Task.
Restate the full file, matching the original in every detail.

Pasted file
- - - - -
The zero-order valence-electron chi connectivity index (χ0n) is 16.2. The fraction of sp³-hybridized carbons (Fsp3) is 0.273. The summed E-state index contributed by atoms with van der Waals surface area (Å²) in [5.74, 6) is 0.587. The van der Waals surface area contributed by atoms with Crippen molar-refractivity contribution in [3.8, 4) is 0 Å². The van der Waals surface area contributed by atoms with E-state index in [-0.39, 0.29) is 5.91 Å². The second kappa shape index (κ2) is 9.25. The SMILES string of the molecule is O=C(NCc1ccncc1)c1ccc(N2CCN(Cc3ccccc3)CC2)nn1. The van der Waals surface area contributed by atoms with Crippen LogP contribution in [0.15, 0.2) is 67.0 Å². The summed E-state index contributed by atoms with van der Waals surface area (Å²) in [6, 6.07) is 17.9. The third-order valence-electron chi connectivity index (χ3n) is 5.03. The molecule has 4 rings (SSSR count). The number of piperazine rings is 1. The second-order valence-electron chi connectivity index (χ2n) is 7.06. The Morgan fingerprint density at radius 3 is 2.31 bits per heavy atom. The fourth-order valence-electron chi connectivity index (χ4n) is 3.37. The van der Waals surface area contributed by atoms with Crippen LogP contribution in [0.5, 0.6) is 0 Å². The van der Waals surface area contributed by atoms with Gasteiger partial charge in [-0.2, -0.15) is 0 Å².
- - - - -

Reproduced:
The zero-order valence-electron chi connectivity index (χ0n) is 16.2. The fraction of sp³-hybridized carbons (Fsp3) is 0.273. The summed E-state index contributed by atoms with van der Waals surface area (Å²) in [5.74, 6) is 0.587. The van der Waals surface area contributed by atoms with Crippen molar-refractivity contribution in [3.8, 4) is 0 Å². The van der Waals surface area contributed by atoms with E-state index in [-0.39, 0.29) is 5.91 Å². The second kappa shape index (κ2) is 9.25. The SMILES string of the molecule is O=C(NCc1ccncc1)c1ccc(N2CCN(Cc3ccccc3)CC2)nn1. The van der Waals surface area contributed by atoms with Crippen LogP contribution in [0.15, 0.2) is 67.0 Å². The summed E-state index contributed by atoms with van der Waals surface area (Å²) in [6, 6.07) is 17.9. The third-order valence-electron chi connectivity index (χ3n) is 5.03. The molecule has 4 rings (SSSR count). The number of piperazine rings is 1. The second-order valence-electron chi connectivity index (χ2n) is 7.06. The Morgan fingerprint density at radius 3 is 2.31 bits per heavy atom. The fourth-order valence-electron chi connectivity index (χ4n) is 3.37. The van der Waals surface area contributed by atoms with Crippen LogP contribution in [0.5, 0.6) is 0 Å². The van der Waals surface area contributed by atoms with Gasteiger partial charge in [-0.2, -0.15) is 0 Å².